Haley Blais Spotlights Mental Health Issues on “Rob the Original”
The Vancouver-based songwriter shares a playlist of inspirations for Below the Salt along with the Tennis-produced single.
After years of putting out (literal) bedroom pop singles and EPs, Haley Blais finally has a street date locked in for her debut full-length collection of songs, Below the Salt. While we’re still a month out from its release, Blais is teasing its arrival with another empathetic single balancing a concern for mental health with guitar-and-piano led instrumentals brimming with positivity in the form of the Tennis–produced “Rob the Original.”
“‘Rob the Original’ was inspired by a close friend of mine who has dealt with depression and various mental health issues their entire life, and recollections of how it feels as though an alien completely takes over your body,” she shares of the new track before pointing to an offhand phrase in the Wikipedia entry for E.T. the Extra-Terrestrial as the origin of the song’s title.
You can hear the track below, and for an inside look into the recording of Below the Salt, listen through the playlist Haley made for us listing a few influences during those sessions (“While we were recording, my mantra was, ‘Carole King, bitch,’” she shares in the accompanying commentary).
Below the Salt is out August 25 via Tiny Kingdom—pre-order it here.
Cocteau Twins, “Iceblink Luck”
I wish every song I’ve ever written came out like a Cocteau Twins song. “Iceblink Luck” is the song that plays during the opening credits of an ’80s coming-of-age movie that hasn’t been made yet, and that notion has somehow influenced everything I’ve ever done. I can’t explain what this song does to my literal bones.
Andy Shauf, “The Man on Stage”
Andy is my favourite modern songwriter. I remember the day I was listening to The Bearer of Bad News and it hit me that you can write songs about completely fictional stories or experiences that haven’t happened to you personally, and I was like, “Oh my shit!!” It changed the game for my teenaged brain, and for a while all I did was write stories into my songs. Lately, and especially on this album, I wrote about myself. And it was hard, but really cathartic. Who knew!
Jenny Lewis, “Just One of the Guys”
Another formative song for me, and can directly be correlated to the last track on my album, “So Funny.” I would love to sing a song, any song, with Jenny.
Tennis, “In the Morning I’ll Be Better”
Tennis produced three songs on Below the Salt, and you can really hear their genius in those tracks. “Rob the Original” is one of those. They turned an originally moody and brooding track into a cruising summer jam, and thank god for them. I listened to Yours Conditionally everyday in 2018, so the chance to work with them on a handful of tracks was a dream come true.
Carole King, “Music”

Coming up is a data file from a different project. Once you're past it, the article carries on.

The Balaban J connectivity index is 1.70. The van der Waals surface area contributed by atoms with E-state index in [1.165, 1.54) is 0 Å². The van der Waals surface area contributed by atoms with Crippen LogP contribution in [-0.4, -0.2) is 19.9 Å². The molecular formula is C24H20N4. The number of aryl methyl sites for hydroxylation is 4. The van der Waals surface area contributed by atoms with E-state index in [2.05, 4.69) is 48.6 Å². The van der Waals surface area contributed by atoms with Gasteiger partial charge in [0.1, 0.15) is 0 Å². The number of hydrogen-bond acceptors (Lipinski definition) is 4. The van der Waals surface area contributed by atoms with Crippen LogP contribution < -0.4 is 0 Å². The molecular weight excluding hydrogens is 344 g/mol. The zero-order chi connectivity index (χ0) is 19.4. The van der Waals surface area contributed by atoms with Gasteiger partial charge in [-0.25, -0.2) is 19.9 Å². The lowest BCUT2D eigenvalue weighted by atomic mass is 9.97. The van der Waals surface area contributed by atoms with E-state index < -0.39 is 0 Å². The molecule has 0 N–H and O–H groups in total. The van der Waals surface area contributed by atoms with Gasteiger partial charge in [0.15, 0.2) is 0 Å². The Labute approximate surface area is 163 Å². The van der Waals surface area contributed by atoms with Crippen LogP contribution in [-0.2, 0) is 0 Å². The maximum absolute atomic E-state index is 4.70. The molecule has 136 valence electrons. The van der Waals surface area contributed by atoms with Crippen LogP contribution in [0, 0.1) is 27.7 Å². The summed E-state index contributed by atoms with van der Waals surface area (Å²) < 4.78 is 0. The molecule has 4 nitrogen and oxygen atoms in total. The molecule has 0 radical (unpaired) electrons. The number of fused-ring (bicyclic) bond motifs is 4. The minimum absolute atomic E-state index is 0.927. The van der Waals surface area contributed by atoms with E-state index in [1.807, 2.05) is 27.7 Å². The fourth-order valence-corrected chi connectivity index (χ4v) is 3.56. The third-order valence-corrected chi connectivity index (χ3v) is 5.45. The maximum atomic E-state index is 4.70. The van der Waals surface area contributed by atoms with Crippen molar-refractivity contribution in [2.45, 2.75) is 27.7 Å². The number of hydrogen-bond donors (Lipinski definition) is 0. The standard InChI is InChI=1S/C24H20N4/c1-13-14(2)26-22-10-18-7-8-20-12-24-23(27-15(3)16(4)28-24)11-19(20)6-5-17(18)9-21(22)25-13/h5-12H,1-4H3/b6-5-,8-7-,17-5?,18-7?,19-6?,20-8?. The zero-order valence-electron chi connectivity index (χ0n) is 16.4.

While we were recording, my mantra was, “Carole King, bitch.” To be honest, it still is. WWCD? Carole King and Karen Carpenter felt like my music godmothers growing up, the era of female ’70s singer songwriters is untouchable.
Donovan, “Hurdy Gurdy Man”
I have a confession: Every six months I Google “Is Donovan dead?” Because the day that happens, I will lose hope and completely stop trying. This song is it for me. Alaina [of Tennis] had a story of when she met Donovan and asked what effect he used on his vocals for the chorus of this song, and he was like, “What effect, luv?” Or something like that. So cool. The GOAT.
Kacey Musgraves, “Space Cowboy”
The outro of “Rob the Original” is a self-professed Kacey Musgraves rip off. I was listening to Golden Hour a lot while writing the album—it’s so tender and warm. I trust every word she sings. It’s rare to be that naked, that genuine, in my opinion.
Sheryl Crow, “Strong Enough”
I’m obsessed with the production of this song. The completely dry vocals layered with so many unique sounds and instruments—I swear there’s three hundred different instruments mixed in here. Growing up, I never appreciated Sheryl Crow as much as I should have, and now she is such a beacon of light to me in terms of songwriting and production.
Natalie Prass, “My Baby Don’t Understand Me”
“Our love is a long goodbye.” Woof. This is a great cry-and-then-start-fist-pumping-to-the-horn-section-at-the-end song. I admire Natalie Prass as a lyricist and a vocalist—how can you be so soft and so powerful at the same time?
Angel Olsen, “Sister”
I’ve learned the hard way that I have to pick and choose times when I can safely listen to this song. Usually it’s alone, in the dark, so no one gets spit and salt on them. I can only hope and pray I one day write a song as punishing, emotional, raw, and beautiful as this one. I caught her show last fall while she was touring All Mirrors, but she spontaneously played this live and I could cry thinking about that moment. Angel Olsen has changed my life in uncountable ways, but the drop at 6:42 of this song is the most impactful.